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variant of 禪


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Here is a link to a Hanzi Smatter post


If you click on the 禪 you get to this link


for some reason my IME (4.0 actually) renders this with 2 口 above the 甲 on the right hand side of the character. But my plecodict has 2 "dian", or dots above the 甲. If you look at the

rendering at the unicode.org link, it looks like there are 2 dots under "The Unicode Standard," but I see, under the heading "your Browser" there are 3 dots above the 甲 which just looks totally strange to me. Is this version with 3 dots a legitimate variant?

I saw it on a kids menu/placemat at a restaurant(see attached jpg), which some may find interesting.

Note: I have no plans to blog pictures of all the placemats my kids eat off of at Asian restaurants, even though it's obviously a huge untapped opportunity for ad revenue.


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The three dots version is found more commonly if not exclusively in Japanese than in chinese, explains the tie with the "zen" pronunciation.

edit: I just put my computer back to english(US) and my google search yields the opposite of my statement so :oops:

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For the newbies, the "interesting" thing about the placemat is that there is no radical for "zen". See http://zhongwen.com/d/193/x73.htm for a breakdown.

Edit: see Hashirikata's comment below. 禪 has a radical, the part on the left hand side. But the English in the placemat seems to confuse character with radical.

Is the 2 口 version the traditional, and the 2 dots the simplified version? If that is true, then why does my IME, which is set to "Chinese(PRC)" render it as 2 口?

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I don't agree with Raye Zhang, the character 禅 with 3 dots is NOT a Chinese Hanzi but a Japanese Hanzi. If we lokk at the prononciation in kudra's pic, it sign as "zen", it is the prononciation in Japanese, not Chinese prononciation.

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I think the three-dot version was common in pre-simplification China and Japan as a handwritten variant of the two-mouth official character. It was then adopted as the standard form by the Japanese when they simplified their characters, whereas the PRC some years later adopted the two-dot version as the official simplified form. That's why nowadays the three-dot version is nearly always found in Japanese texts.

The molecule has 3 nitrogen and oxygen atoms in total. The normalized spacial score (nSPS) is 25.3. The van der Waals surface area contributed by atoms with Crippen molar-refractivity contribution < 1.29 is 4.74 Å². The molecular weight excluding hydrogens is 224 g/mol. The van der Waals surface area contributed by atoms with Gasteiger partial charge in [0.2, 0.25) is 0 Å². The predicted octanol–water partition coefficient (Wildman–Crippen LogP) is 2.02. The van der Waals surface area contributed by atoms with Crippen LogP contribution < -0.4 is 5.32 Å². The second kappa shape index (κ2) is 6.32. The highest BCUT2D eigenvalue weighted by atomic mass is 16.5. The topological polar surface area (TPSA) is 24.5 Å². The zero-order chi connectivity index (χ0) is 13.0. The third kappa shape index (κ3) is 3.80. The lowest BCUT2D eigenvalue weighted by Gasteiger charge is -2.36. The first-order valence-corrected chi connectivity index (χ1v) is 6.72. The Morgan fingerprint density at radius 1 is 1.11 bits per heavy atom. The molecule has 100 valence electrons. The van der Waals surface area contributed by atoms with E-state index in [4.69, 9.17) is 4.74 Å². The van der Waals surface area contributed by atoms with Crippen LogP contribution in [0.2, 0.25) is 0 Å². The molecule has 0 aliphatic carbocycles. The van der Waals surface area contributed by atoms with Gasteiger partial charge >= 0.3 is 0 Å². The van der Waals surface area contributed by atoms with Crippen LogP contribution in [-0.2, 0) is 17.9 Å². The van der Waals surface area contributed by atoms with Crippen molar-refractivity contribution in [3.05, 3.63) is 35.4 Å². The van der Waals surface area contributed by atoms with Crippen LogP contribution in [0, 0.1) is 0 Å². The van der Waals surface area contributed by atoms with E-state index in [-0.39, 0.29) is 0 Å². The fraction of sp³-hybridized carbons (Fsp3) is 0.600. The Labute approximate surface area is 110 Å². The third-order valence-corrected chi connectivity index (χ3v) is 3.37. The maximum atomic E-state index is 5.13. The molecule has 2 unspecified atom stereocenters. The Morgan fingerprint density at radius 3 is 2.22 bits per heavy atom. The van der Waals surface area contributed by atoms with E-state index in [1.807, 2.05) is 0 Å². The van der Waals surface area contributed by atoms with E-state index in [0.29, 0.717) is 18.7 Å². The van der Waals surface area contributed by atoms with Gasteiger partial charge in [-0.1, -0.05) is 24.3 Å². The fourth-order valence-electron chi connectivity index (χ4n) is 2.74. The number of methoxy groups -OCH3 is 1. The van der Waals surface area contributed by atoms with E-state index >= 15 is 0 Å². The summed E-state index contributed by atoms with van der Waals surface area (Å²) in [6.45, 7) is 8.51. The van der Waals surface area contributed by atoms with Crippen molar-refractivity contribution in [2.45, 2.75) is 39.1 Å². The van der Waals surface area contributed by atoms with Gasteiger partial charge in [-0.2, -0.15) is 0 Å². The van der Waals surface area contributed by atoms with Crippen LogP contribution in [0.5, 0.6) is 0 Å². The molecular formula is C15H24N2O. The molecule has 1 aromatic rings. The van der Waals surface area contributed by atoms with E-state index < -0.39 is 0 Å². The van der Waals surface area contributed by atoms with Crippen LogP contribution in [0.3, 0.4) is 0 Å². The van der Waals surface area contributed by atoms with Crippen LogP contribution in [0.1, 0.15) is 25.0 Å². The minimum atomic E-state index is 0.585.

By the way, wix, a member of this forum, uses the three-dot character as his/her avatar.

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I think the three-dot version was common in pre-simplification China and Japan as a handwritten variant of the two-mouth official character.

I don't agree with this, there is no evidence shows that the 3-dots one have been used in old China,

and the 3-dots one can't be found in any Chinese charset such as GBK ro GB18030.

Hanzi in Japaese and Hanzi in Chinese are unexchangeable, such as 氷 and 冰, which mean ice.

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@ Hashirikata

Kudra, that's not quite correct. The radical is the element on the left-hand side of both 禪 and 禅. They look different but they ( 示 and 礻) are variants of the same radical 示.

Actually I knew that. :) But explained it ambiguously :( . What I meant is that the whole character 禅 is not itself a radical, as the placemat seems to imply.

Asian text is made up of characters called "radicals." Here are the radicals for "Ten" and "Zen."

And then they show the characters. The placemat seems to confuse "radical" and "character." The other example on the placemat, 十 (unlike 禅) is a radical in its own right.

Mind Reading exercise: Here's how I think the hip designers did this.

We want a cool placemat for the kids. Luckily the word "radical" features in describing hanzi. Make a pun on that. Ok, somehow the theme worked off the fact that in English, Zen, and Ten rhyme. Cool, let's write the hanzi for those words, and explain about radicals. Phonetic part, that's nerdy not radical, leave that out. Now edit a bit.

And presto, you have a placemat (and a discussion thread).

Going back and editing the bit that offending Hashirikata.:wink:

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